“What is your time worth? That’s the number one question I ask our customers,” says Asya Biddle, Angi Expert Review Board member and manager of The Dustbusters, a family-owned and operated janitorial company in Williamsport, PA. “If you’re in a position where you can hire a house cleaning professional, like anything else, you will get what you pay for. If you're unable to hire a house cleaning professional,” Biddle continues, “a great way to keep the house clean and not waste a Saturday is to divide the house cleaning duties into Monday through Thursday chores for anyone in the home. That way, it stays clean and you have your weekends free.”
Breaking It Down: Costs for Hiring a House Cleaner
The fact is, different house cleaners and cleaning companies will charge differently for various cleaning services. Considering the average cleaner’s hourly rate, here’s the deal on what some specific elements will set you back:
|Cleaning Service Type||Average Cost|
|Window cleaning||$4 – $10 per window|
|Refrigerator cleaning||$10 – $40|
|Moving service deep-cleaning||$200 – $400|
|Carpet cleaning||$75 – $200|
|Baseboard cleaning||$25 – $75|
|Laundry||$5 – $20 per load|
|Cleaning cabinets||$20 – $50|
|Polishing or waxing floors||$25 – $50|
|Dusting||$10 – $30|
What Are the Costs for Different Types of House Cleaners?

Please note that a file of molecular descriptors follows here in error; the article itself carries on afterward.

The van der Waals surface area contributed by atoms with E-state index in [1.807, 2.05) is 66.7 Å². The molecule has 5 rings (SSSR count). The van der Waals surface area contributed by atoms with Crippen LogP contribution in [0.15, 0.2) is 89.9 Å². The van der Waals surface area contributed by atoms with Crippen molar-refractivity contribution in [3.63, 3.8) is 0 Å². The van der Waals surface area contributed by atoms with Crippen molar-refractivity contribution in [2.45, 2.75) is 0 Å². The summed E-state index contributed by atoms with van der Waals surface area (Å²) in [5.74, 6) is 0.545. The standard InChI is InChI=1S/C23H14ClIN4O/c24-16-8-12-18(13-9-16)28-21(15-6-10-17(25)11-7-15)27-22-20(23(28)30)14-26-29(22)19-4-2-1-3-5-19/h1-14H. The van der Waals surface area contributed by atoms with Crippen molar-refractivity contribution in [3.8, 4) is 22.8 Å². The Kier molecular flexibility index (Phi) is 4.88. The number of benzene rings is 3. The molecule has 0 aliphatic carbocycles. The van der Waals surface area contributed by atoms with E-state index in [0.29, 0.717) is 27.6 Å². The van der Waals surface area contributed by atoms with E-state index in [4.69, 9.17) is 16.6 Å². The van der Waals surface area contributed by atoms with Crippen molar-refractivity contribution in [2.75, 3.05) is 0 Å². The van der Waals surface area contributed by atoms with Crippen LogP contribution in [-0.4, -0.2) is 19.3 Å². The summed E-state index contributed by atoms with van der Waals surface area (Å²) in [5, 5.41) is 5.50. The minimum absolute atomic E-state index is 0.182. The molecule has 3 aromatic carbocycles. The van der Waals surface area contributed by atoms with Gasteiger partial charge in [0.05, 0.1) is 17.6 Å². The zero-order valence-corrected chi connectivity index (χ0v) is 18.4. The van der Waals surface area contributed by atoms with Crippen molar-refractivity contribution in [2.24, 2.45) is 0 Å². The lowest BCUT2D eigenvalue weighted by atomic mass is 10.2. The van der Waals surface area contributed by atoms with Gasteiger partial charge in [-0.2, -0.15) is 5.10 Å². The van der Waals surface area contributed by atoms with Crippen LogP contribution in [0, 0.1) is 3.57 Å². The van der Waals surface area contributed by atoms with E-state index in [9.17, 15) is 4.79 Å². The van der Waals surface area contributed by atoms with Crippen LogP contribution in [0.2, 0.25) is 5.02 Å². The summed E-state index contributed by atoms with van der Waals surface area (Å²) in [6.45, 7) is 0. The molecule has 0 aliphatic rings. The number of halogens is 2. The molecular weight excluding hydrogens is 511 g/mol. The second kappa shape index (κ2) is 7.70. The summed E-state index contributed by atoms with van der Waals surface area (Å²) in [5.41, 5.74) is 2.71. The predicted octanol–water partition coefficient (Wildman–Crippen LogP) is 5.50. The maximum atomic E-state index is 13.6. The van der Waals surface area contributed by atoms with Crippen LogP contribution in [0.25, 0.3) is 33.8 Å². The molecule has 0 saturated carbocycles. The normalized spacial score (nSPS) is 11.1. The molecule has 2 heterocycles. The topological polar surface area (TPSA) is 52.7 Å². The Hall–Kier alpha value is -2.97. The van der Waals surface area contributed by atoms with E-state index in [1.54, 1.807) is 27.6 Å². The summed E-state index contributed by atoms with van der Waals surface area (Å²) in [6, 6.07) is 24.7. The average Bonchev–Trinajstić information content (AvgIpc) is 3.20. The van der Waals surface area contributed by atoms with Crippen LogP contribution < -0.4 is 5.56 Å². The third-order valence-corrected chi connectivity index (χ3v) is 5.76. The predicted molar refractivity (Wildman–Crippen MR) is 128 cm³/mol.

If you’re looking for someone to give your home a sparkling clean makeover, you have a few options. You can hire house cleaners who are either cleaning as a side hustle or building their own small cleaning business. You may also choose to go with a fully established professional cleaning company.
Hiring an Independent Cleaning Contractor
Expect to pay an individual house cleaner $12 to $25 per hour, depending on their experience level. You may be able to negotiate on prices, especially if you have a personal relationship with them.
Not only are individual cleaners usually cheaper to hire than companies, but they’re also typically more flexible when your schedule changes on a whim. However, experience levels can vary, and individual contractors aren’t always guaranteed to have insurance, so be sure you’re doing your research to find a reputable house cleaner who’s bonded, insured, and trained in the type of cleaning you need. And you know what? Reference and background checks are always a good idea.
Working With a Professional House-Cleaning Company
Professional cleaning companies charge between $25 and $80 per hour. Most will require a signed contract before getting to work, and last-minute schedule change accommodations aren’t guaranteed. On the plus side, established cleaning companies generally come with a reputation and experience and have plenty of online reviews to back them up.
Home, Clean Home: Live-In Cleaning Services
Live-in housekeeping services can be a game changer for your home and your lifestyle. But they can add up to $30,000 to $60,000 per year, and that’s not including your cleaner’s living space or any included meals or per diems. Typically, live-in housekeepers will perform lighter cleaning services, but they’ll obviously clean more often than a weekly cleaning service would. They may also receive deliveries for you and bring in the mail, but that’s all up for discussion.